So The Phone Rings and Your Adult Kids aren’t going to get home for Christmas. They’re very Sorry But After All It Isn’t Going To Work For Them To Get there For Christmas. But you’ll be ok, won’t you, Mom?
What Do You Do? What Do You Say? Most of all, how do you get through it?
This time of year is very hard for people in their second fifty years and older. It seems as if the kids don’t come, or they only call to say they’re not coming. It’s really hard not to feel that you’d just as well rent that spare room to Scrooge as long as no one else is using it. The thing to do, of course, is to catch a little Christmas Spirit, but it’s important to realize that it means a new take on that old cliché. I just got off the phone with a friend, recently widowed, who said he thinks he’ll just postpone Christmas – maybe til spring because he’s just got nothing to look forward to, and he’s outlived all of his friends. That’s pretty understandable. But, if you’ve really outlived all of your friends, you’ve got to make new ones.
This is a good time for taking baby steps. Accept that it’s not going to feel like Christmas. Soon after my husband died, I said to the doctor, “I just want everything to be OK.” And she replied, “It will be all right, but it will never be OK again.” Meaning, I had to change because the old celebration wouldn’t be coming back. Now, this isn’t very funny. I know that. I know you count on me to be funny. But sometimes, we have to say, “This is the way it is.”
So, when that call comes what can you do? Concentrate on small celebrations to get you through the days before the holiday and the day itself. Try something totally different than your regular Christmas. If you have a friend who is alone, this is a good time to call him or her. I guarantee that if you stop and think, you’ll be able to think of someone who’d welcome a call. Then, think of something just a little outrageous. Maybe you’ll choose something that’s nothing like what you think of as “Christmas.” The first year we were alone, my kids and I – they were quite small – went to dinner at a nice restaurant in Lakewood. It has since gone out of business, but I try not to make too much of that. Anyway, that didn’t work. So the next year, we ordered a pizza and watched Indiana Jones and Temple of Doom. That was really awful, but it was actually better because we had no preconceived ideas.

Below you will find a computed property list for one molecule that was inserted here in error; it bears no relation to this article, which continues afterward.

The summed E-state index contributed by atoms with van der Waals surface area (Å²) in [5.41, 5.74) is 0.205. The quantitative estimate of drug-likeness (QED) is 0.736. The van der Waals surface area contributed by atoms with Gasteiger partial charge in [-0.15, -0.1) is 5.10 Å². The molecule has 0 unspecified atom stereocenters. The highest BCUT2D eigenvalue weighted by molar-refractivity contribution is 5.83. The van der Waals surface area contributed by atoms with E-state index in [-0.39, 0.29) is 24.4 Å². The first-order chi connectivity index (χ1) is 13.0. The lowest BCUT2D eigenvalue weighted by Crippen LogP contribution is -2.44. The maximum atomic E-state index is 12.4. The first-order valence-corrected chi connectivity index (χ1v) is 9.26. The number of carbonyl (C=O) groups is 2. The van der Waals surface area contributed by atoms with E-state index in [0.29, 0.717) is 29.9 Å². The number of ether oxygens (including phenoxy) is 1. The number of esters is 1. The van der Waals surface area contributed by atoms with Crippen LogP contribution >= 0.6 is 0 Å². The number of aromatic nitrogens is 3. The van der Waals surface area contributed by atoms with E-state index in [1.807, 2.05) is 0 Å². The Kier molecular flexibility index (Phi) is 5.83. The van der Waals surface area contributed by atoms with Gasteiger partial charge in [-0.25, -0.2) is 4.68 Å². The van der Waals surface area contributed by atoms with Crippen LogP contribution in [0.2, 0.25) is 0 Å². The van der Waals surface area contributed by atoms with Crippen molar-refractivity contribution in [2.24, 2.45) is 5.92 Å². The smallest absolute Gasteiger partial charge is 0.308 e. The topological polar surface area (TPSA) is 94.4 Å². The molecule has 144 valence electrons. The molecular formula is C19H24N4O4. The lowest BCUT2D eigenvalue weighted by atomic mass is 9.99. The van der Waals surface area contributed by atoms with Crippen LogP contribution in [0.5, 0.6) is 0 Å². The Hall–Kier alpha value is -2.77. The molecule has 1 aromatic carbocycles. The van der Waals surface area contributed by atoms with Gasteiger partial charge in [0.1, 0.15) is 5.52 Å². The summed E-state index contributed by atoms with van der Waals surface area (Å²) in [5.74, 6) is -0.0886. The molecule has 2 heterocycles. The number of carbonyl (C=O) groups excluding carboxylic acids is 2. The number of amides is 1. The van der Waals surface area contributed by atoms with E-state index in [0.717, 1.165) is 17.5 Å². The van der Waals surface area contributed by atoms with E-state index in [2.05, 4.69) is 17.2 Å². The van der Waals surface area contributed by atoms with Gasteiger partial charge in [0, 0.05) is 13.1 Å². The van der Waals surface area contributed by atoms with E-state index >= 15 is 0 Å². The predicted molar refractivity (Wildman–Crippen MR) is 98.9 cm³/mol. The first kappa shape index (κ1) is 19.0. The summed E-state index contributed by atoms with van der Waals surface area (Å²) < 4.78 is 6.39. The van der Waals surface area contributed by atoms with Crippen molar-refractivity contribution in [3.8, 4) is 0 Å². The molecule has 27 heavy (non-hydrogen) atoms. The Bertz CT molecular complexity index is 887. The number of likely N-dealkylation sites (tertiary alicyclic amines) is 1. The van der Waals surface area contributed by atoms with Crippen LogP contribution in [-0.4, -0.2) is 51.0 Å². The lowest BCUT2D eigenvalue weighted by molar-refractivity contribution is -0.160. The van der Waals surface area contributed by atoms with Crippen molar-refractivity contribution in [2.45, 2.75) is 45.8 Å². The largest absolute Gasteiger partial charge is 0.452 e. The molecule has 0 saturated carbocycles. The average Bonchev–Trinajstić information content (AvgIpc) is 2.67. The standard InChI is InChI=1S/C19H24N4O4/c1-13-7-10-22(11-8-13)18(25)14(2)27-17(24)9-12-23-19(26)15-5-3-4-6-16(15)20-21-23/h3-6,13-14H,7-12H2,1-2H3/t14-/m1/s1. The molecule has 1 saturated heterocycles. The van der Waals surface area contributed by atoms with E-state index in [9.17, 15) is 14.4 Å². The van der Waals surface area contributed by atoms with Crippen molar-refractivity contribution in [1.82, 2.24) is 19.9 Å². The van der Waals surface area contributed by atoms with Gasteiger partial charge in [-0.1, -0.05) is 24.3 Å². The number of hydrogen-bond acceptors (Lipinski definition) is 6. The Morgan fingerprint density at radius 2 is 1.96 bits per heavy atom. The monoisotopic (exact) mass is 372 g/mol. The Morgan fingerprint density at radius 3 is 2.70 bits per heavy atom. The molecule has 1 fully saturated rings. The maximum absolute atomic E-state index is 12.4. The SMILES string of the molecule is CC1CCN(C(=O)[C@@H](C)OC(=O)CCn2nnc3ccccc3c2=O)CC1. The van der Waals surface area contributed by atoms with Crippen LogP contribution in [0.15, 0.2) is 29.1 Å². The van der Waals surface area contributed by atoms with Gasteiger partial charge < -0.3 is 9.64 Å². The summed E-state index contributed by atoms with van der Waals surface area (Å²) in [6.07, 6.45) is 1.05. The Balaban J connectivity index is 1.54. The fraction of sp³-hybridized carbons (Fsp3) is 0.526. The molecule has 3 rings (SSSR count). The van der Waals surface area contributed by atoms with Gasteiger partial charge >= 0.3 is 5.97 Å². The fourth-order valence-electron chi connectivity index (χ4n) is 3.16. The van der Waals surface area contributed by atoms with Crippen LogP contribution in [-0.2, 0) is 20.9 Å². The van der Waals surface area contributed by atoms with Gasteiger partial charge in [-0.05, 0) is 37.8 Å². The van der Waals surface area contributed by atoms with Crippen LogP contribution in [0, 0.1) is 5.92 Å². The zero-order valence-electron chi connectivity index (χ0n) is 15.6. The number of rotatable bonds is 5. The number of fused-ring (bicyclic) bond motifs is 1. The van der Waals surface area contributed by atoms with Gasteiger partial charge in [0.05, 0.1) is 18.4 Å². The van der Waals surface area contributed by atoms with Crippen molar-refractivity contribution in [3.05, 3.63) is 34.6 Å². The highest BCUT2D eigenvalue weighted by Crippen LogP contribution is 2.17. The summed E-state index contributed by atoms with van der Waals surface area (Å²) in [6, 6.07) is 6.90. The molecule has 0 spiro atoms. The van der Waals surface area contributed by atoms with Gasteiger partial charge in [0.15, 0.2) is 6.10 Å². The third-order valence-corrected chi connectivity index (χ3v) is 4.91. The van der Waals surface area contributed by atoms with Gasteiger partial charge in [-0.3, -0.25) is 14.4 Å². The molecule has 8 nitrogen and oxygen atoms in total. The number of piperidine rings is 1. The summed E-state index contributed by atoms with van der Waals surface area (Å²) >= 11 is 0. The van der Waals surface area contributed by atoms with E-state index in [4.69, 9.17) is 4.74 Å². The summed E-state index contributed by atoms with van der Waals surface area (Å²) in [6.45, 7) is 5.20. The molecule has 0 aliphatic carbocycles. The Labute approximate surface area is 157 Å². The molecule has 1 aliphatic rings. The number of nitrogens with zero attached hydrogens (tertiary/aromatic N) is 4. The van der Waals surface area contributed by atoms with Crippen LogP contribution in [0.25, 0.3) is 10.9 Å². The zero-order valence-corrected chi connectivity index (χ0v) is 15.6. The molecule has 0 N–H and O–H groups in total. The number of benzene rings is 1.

In other words, pick something you’d like to do, that will nourish your heart and don’t fret if it doesn’t fit the Christmas picture. The suggestion is often made to go and volunteer somewhere, and that’s a good suggestion, but the only thing wrong with it is that often there are plenty of volunteers at Christmas time. A better time to start volunteering is in January, when not so many are doing it, and by the time the next Christmas comes along, you’ll be at home there and fit right in.
The most important thing is to say “I can’t have what I want, but what can I do with what I have? “ Think of little things that will feed your heart, and whenever you can – send a note, or make a phone call to someone else. Every time you reach out and touch someone your heart will heal just a little. And Christmas will come.
By the way, a thing that works for many people is to choose another day to celebrate Christmas, when the family can get together. Sometimes folks are more available when the stress of the holidays is over. One friend celebrates what they call “Little Christmas” on January 6 which is Epiphany – the day the wise men are traditionally believed to have arrived at the manger. They trade small gifts, free of the pressure to have a perfect day. Or at least a pretty darn good one.
Dorothy Wilhelm is the author of Catch The Christmas Spirit And Keep It All Year Long. It’s still available in time for Christmas at www.itsnevertoolate.com. If you would like a touchingly sentimental autograph, write Dorothy at Contact her at Dorothy@itsnevertoolate.com • PO Box 881, DuPont, WA 98327, or 1-800-548-9264. The books are $10 including mailing and sales tax. Ask about our Good Customer discount.
Cynthia Endicott says
I love Dorothy’s writing and I appreciate her thoughts on the “new” Christmas.